“Huawei Mate 30 Pro received a total score of 131 points in the DxOMark photography tests, and an overall camera score of 121 points”
The Huawei Mate 30 Pro may have a completely different set of worries thanks to the US trade war and the inability to use the Android app ecosystem. But, if you ask DxOMark, you’ll be told that while the dearth of apps is a major issue, the camera unit certainly isn’t. In fact, it has just topped the list in DxOMark’s list of best camera phones, in both photography and overall camera performance.
To achieve this, DxOMark notes that the Mate 30 Pro offers excellent versatility, with great consistency shown in the way to phone handles its colours, textures and noise levels. It does so with a mix of optics, image sensors and Huawei’s own, AI-tuned computational photography algorithms. As DxOMark says, the Mate 30 Pro particularly excels at low light photography, with very good noise reduction and preserved, true to source details and textures as well. This is likely made possible because of the combination between the 40-megapixel ‘Super-Sensing’ quad pixel array sensor, and Huawei’s party piece — the massive, 1/1.54-inch 40-megapixel ‘Cine’ sensor.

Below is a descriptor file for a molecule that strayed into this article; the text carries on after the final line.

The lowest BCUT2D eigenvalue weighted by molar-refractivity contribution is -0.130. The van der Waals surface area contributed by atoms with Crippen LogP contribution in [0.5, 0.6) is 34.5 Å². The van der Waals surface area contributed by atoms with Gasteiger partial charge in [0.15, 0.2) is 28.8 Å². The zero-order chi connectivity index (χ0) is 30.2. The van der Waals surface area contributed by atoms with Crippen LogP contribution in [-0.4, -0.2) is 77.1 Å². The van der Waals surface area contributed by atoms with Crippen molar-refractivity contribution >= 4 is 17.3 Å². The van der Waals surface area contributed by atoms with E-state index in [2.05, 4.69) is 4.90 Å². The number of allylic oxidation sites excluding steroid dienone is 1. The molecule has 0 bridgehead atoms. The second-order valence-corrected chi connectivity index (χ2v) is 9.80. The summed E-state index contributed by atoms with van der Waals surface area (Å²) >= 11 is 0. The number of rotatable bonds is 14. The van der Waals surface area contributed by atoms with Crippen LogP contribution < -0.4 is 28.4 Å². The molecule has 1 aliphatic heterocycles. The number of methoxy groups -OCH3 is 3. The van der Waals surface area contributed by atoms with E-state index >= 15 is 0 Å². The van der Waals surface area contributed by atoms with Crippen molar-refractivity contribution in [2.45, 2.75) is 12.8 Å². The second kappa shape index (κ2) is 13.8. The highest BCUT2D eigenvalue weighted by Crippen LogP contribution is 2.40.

DxOMark further states that the auto exposure of the Mate 30 Pro camera manages subject illumination very well, with the AI algorithms seemingly adjusting exposure times quite well in low light. The organisation also notes the wide dynamic range of the camera, which is in line with expectations, particularly because of the large ‘Cine’ camera, which has the potential to contribute heavily to colours and tonal accuracy, in any condition. However, DxOMark does not under-exposure in some strongly lit scenes, which may cause inconsistency in the way the Mate 30 Pro shoots landscapes in the long run. Furthermore, it says that the saturation levels are quite good, and white balance is stable and accurate, but with a hint of over-saturation in many places.
DxOMark further reveals a bunch of interesting details about the Mate 30 Pro’s camera, showing the use of 3x optical zoom range instead of 5x, and using a super-resolution mode to offer hybrid zoom-like functionalities. The camera also reportedly offers good depth estimation, which should help produce natural bokehs. However, DxOMark also notes a lack of dynamic range and a hint of undersaturation in bokeh photos, although we do not see that largely ruining skin tones.
Finally, the Huawei Mate 30 Pro is said to have received one point lesser than the Samsung Galaxy Note 10+ 5G in video recording performance, largely due to the missing HDR recording feature. Apart from this, the Mate 30 Pro is ranked an excellent performer, with great tonal balance and texture representation in 4K videos. Autofocus and stabilisation also work as intended, making the Mate 30 Pro good enough to suit the palate of most casual users.
While such results were expected from Huawei’s Mate 30 Pro flagship, it remains to be seen how the brand manages to convince users to buy the device solely based on its camera, even with the massive hole of missing Android apps at hand.